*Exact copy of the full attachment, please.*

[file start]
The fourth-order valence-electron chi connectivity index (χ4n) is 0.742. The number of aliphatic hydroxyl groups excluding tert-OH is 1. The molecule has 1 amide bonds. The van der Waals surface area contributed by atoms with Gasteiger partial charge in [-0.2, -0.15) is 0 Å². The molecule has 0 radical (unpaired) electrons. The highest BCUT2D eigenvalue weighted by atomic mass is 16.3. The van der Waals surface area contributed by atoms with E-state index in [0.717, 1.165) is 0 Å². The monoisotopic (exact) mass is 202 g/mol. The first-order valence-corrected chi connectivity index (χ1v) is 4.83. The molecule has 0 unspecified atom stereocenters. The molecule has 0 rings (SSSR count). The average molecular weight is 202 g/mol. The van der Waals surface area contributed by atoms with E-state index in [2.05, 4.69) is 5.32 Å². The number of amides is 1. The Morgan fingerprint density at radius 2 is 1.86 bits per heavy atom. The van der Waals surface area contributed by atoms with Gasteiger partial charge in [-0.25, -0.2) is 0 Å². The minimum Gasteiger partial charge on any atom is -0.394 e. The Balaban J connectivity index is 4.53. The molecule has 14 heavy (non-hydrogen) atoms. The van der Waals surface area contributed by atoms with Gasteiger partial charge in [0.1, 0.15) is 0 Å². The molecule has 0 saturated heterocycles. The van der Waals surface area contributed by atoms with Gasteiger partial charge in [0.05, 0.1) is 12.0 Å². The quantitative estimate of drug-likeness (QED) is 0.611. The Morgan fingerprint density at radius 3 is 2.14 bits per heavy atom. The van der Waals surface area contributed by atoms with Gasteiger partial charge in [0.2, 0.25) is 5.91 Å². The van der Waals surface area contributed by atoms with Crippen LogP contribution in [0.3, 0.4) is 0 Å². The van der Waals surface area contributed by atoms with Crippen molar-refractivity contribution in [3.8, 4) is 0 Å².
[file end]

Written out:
The fourth-order valence-electron chi connectivity index (χ4n) is 0.742. The number of aliphatic hydroxyl groups excluding tert-OH is 1. The molecule has 1 amide bonds. The van der Waals surface area contributed by atoms with Gasteiger partial charge in [-0.2, -0.15) is 0 Å². The molecule has 0 radical (unpaired) electrons. The highest BCUT2D eigenvalue weighted by atomic mass is 16.3. The van der Waals surface area contributed by atoms with E-state index in [0.717, 1.165) is 0 Å². The monoisotopic (exact) mass is 202 g/mol. The first-order valence-corrected chi connectivity index (χ1v) is 4.83. The molecule has 0 unspecified atom stereocenters. The molecule has 0 rings (SSSR count). The average molecular weight is 202 g/mol. The van der Waals surface area contributed by atoms with E-state index in [2.05, 4.69) is 5.32 Å². The number of amides is 1. The Morgan fingerprint density at radius 2 is 1.86 bits per heavy atom. The van der Waals surface area contributed by atoms with Gasteiger partial charge in [-0.25, -0.2) is 0 Å². The minimum Gasteiger partial charge on any atom is -0.394 e. The Balaban J connectivity index is 4.53. The molecule has 14 heavy (non-hydrogen) atoms. The van der Waals surface area contributed by atoms with Gasteiger partial charge in [0.1, 0.15) is 0 Å². The molecule has 0 saturated heterocycles. The van der Waals surface area contributed by atoms with Gasteiger partial charge in [0.05, 0.1) is 12.0 Å². The quantitative estimate of drug-likeness (QED) is 0.611. The Morgan fingerprint density at radius 3 is 2.14 bits per heavy atom. The van der Waals surface area contributed by atoms with Gasteiger partial charge in [0.2, 0.25) is 5.91 Å². The van der Waals surface area contributed by atoms with Crippen LogP contribution in [0.3, 0.4) is 0 Å². The van der Waals surface area contributed by atoms with Crippen molar-refractivity contribution in [3.8, 4) is 0 Å².